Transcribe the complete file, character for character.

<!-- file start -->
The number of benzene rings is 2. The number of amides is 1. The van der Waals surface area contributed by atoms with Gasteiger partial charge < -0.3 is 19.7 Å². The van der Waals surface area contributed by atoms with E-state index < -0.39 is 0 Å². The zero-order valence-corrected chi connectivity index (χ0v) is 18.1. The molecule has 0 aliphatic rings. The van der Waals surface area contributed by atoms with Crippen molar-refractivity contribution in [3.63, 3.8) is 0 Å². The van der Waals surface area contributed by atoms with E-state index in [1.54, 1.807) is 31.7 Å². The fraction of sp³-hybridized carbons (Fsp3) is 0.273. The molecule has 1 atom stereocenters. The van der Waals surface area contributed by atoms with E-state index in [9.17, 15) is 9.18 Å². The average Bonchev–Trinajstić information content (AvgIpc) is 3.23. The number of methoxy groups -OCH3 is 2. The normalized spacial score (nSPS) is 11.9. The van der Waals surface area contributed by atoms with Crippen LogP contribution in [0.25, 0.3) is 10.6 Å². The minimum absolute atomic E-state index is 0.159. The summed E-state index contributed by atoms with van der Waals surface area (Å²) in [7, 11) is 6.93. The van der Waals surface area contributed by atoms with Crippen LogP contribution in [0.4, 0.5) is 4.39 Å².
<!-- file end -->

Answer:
The number of benzene rings is 2. The number of amides is 1. The van der Waals surface area contributed by atoms with Gasteiger partial charge < -0.3 is 19.7 Å². The van der Waals surface area contributed by atoms with E-state index < -0.39 is 0 Å². The zero-order valence-corrected chi connectivity index (χ0v) is 18.1. The molecule has 0 aliphatic rings. The van der Waals surface area contributed by atoms with Crippen molar-refractivity contribution in [3.63, 3.8) is 0 Å². The van der Waals surface area contributed by atoms with E-state index in [1.54, 1.807) is 31.7 Å². The fraction of sp³-hybridized carbons (Fsp3) is 0.273. The molecule has 1 atom stereocenters. The van der Waals surface area contributed by atoms with E-state index in [9.17, 15) is 9.18 Å². The average Bonchev–Trinajstić information content (AvgIpc) is 3.23. The number of methoxy groups -OCH3 is 2. The normalized spacial score (nSPS) is 11.9. The van der Waals surface area contributed by atoms with Crippen LogP contribution in [0.25, 0.3) is 10.6 Å². The minimum absolute atomic E-state index is 0.159. The summed E-state index contributed by atoms with van der Waals surface area (Å²) in [7, 11) is 6.93. The van der Waals surface area contributed by atoms with Crippen LogP contribution in [0.4, 0.5) is 4.39 Å².